I just listened to the entirety of Steve Grand’s second full-length album Not The End Of Me. Many things have changed in his life and in my life since the first time I saw him perform on Pittsburgh’s Liberty Avenue stage in mid-June of 2014. Steve’s fan base continues to be small. Despite that, it still remains one of the most diverse and loyal groups of people I’ve ever had the pleasure of interacting with on social media.
I was out visiting my sister in New York City when the out singer’s album was initially released. I didn’t listen to it until I returned that Sunday. I was initially nervous about it. I say that because his debut album All American Boy was unique in its own light. It was the number one most funded music project in Kickstarter history. I expected Not The End of Me to live up to the honesty and authenticity of its predecessor.
I am happy to say that my expectations were met when I finished my first listen. However, I continue to struggle with the ability to come up with the words to describe how I feel about each track on this gem by an unbelievably talented and underrated performer. I felt that when I listened to the catchy and upbeat opener “Walking.” I struggled throughout each track because each one has its own musical style, lyricism and subject matter.
Pink Champagne makes it clear that Steve previously struggled with alcoholism. Many people in the LGBT community struggle with addiction. I think part of it is used to cover up the pain of dealing with the general hatred and discrimination many of us are subjected to. They can only cope with that stigma by resorting to whatever their addictive behavior may be. This causes the individual to become completely unaware of how dangerous their behavior can indeed be.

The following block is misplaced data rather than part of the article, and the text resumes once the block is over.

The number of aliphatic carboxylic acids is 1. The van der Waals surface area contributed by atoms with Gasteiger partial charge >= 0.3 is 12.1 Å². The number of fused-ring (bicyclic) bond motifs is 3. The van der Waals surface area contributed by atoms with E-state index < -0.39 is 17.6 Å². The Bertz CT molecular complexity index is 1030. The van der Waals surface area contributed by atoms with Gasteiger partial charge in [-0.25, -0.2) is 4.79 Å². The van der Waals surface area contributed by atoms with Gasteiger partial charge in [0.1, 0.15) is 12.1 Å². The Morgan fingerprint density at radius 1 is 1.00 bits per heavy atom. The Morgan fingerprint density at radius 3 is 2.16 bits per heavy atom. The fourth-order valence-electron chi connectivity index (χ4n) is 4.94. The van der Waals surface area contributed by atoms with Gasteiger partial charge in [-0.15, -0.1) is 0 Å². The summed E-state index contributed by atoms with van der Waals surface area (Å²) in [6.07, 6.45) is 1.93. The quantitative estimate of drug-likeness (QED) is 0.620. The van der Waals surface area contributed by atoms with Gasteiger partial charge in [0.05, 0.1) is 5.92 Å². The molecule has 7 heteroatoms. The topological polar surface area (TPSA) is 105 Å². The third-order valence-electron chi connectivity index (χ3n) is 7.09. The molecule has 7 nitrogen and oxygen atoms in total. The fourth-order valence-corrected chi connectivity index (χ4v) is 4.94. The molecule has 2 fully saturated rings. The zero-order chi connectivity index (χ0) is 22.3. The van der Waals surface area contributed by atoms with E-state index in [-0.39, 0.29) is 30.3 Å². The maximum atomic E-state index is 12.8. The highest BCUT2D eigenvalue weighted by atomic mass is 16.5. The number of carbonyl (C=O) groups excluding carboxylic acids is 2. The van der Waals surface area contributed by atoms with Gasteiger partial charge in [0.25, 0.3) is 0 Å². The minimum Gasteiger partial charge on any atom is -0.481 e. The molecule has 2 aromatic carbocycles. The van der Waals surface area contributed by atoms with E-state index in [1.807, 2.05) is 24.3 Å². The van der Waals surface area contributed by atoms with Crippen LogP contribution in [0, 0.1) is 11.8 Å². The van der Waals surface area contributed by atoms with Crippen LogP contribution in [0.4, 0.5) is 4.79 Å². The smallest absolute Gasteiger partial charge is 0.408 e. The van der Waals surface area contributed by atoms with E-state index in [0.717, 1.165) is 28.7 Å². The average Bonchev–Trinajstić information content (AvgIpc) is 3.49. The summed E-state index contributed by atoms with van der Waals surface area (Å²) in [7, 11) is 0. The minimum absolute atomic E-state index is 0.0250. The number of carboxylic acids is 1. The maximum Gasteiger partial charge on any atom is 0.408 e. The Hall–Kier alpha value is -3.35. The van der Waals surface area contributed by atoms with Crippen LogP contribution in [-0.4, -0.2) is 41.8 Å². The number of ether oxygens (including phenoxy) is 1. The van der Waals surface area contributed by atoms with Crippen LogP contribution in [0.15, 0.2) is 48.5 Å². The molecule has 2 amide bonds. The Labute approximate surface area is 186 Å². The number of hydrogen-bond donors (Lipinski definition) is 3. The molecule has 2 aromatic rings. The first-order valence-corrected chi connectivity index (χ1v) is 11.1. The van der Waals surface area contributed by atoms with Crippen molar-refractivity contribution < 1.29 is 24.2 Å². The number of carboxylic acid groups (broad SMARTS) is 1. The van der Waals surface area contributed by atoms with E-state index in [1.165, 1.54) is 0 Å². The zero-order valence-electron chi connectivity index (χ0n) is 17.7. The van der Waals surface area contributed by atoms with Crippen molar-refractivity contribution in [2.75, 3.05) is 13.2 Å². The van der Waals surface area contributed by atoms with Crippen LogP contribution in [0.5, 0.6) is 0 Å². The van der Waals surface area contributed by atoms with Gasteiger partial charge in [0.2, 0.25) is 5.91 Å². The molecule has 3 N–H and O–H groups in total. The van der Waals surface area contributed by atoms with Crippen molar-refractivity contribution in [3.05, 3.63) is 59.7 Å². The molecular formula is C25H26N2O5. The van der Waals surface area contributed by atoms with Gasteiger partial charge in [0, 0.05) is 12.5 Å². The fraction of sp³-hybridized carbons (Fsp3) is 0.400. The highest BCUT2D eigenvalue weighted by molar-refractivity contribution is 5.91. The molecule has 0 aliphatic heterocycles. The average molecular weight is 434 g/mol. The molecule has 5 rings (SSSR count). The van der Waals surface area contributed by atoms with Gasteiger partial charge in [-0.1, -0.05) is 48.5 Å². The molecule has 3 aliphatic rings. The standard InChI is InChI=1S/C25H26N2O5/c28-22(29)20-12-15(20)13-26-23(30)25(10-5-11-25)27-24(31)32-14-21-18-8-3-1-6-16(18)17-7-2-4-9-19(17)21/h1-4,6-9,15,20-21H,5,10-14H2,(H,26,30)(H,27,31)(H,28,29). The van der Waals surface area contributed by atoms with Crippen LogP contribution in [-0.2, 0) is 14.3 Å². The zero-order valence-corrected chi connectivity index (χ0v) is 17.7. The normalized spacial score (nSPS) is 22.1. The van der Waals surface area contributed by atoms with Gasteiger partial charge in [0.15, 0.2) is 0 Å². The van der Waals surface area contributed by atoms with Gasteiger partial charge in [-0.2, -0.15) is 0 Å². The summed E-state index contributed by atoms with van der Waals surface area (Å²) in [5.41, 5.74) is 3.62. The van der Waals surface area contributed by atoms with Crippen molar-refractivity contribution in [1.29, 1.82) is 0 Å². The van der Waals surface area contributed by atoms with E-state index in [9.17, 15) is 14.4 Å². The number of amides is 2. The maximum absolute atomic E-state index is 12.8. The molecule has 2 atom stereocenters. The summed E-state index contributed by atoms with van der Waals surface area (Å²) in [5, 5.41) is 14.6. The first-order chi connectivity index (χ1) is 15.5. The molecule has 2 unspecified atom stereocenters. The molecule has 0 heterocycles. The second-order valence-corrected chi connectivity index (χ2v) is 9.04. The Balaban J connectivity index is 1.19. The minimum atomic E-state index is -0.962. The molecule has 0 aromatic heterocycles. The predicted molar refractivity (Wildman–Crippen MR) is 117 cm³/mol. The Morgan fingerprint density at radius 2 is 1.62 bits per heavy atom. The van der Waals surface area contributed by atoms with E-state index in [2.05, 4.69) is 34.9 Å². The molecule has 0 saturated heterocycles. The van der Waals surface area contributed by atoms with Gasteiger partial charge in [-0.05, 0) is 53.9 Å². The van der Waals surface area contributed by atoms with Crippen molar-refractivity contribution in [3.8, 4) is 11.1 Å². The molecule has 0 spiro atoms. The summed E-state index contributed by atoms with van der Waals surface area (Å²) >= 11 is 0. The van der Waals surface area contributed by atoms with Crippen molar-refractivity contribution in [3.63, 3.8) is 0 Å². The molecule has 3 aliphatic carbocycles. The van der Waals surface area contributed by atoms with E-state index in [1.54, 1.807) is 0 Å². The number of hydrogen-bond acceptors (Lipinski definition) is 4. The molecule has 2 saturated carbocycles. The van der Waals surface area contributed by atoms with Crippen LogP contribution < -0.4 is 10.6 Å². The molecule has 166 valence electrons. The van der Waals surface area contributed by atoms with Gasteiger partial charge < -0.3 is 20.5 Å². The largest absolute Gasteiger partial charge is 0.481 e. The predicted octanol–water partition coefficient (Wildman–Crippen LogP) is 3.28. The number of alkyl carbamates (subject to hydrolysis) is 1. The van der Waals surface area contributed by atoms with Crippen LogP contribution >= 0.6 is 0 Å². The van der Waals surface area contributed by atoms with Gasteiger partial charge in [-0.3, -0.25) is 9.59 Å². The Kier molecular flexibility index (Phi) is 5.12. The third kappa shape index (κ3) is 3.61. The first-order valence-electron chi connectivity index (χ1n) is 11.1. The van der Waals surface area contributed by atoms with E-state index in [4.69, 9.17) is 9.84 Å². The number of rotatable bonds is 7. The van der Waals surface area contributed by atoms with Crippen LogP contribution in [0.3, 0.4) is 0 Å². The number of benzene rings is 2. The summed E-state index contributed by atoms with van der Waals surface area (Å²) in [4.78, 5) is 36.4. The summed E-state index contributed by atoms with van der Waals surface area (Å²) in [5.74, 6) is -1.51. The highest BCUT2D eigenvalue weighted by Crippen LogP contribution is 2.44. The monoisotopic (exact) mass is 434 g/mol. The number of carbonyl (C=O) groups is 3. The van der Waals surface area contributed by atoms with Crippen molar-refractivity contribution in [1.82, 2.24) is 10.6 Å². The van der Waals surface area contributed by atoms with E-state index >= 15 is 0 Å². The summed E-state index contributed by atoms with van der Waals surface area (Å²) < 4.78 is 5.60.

“Disciple” is my favorite song on the record. The religious imagery of mother Mary and Jesus may confuse the listener and wonder what Steve is exactly trying to say. It is no secret that Christianity has a long history of anti-LGBT teachings. (I was raised Lutheran, and my hometown church previously lost membership out of opposition to the ELCA’s stance on ordaining clergy who are in a committed relationship with a person of the same sex.)
The message of the song changes from verse one to verse two. Verse one portrays a childlike peace with the teachings of Jesus and Christianity. It changes, however, in verse two. Pain associated with the anti-LGBT teachings of the church are angering him and driving him away. The anger associated with these teachings seems to push him farther to the point to where he feels that he says he will “die happy never to hear your (Jesus’s) words again.”
“Don’t Let The Light In” makes it clear that Steve has found the love of his life. (At least throughout the four-minute and eleven-second duration of the song.) Its emotionality reminds me of his debut single “All American Boy.” I have yet to find that person whom I am more than willing to fight for. (We’ll see if and when that actually happens.) However, this song gives me four minutes and eleven seconds of hope that I will someday find that person. who truly makes me feel “Safe and Sound.